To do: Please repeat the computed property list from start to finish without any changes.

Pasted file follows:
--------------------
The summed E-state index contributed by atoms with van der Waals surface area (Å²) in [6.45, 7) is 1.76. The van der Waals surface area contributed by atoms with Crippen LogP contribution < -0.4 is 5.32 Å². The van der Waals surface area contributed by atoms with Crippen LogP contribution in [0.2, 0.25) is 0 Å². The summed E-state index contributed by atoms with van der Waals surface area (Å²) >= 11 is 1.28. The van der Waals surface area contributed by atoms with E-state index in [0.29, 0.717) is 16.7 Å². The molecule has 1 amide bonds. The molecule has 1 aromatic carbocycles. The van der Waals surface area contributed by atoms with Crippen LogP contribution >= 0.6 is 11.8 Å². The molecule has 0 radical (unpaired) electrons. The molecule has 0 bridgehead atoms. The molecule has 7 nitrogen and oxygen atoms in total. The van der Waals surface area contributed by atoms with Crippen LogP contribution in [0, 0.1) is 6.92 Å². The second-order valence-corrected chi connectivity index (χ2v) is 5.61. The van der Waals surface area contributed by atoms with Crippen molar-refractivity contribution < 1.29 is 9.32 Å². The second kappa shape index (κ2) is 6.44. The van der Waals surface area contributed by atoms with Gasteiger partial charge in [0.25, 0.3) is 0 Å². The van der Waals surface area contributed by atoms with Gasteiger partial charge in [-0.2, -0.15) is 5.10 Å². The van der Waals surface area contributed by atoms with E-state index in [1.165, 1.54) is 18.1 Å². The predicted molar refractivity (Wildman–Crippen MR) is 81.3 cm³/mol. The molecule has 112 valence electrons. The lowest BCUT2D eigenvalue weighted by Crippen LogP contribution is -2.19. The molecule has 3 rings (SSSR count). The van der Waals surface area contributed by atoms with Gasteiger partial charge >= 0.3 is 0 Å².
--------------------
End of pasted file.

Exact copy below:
The summed E-state index contributed by atoms with van der Waals surface area (Å²) in [6.45, 7) is 1.76. The van der Waals surface area contributed by atoms with Crippen LogP contribution < -0.4 is 5.32 Å². The van der Waals surface area contributed by atoms with Crippen LogP contribution in [0.2, 0.25) is 0 Å². The summed E-state index contributed by atoms with van der Waals surface area (Å²) >= 11 is 1.28. The van der Waals surface area contributed by atoms with E-state index in [0.29, 0.717) is 16.7 Å². The molecule has 1 amide bonds. The molecule has 1 aromatic carbocycles. The van der Waals surface area contributed by atoms with Crippen LogP contribution >= 0.6 is 11.8 Å². The molecule has 0 radical (unpaired) electrons. The molecule has 0 bridgehead atoms. The molecule has 7 nitrogen and oxygen atoms in total. The van der Waals surface area contributed by atoms with Crippen LogP contribution in [0, 0.1) is 6.92 Å². The second-order valence-corrected chi connectivity index (χ2v) is 5.61. The van der Waals surface area contributed by atoms with Crippen molar-refractivity contribution < 1.29 is 9.32 Å². The second kappa shape index (κ2) is 6.44. The van der Waals surface area contributed by atoms with Gasteiger partial charge in [0.25, 0.3) is 0 Å². The van der Waals surface area contributed by atoms with Gasteiger partial charge in [-0.2, -0.15) is 5.10 Å². The van der Waals surface area contributed by atoms with E-state index in [1.165, 1.54) is 18.1 Å². The predicted molar refractivity (Wildman–Crippen MR) is 81.3 cm³/mol. The molecule has 112 valence electrons. The lowest BCUT2D eigenvalue weighted by Crippen LogP contribution is -2.19. The molecule has 3 rings (SSSR count). The van der Waals surface area contributed by atoms with Gasteiger partial charge >= 0.3 is 0 Å².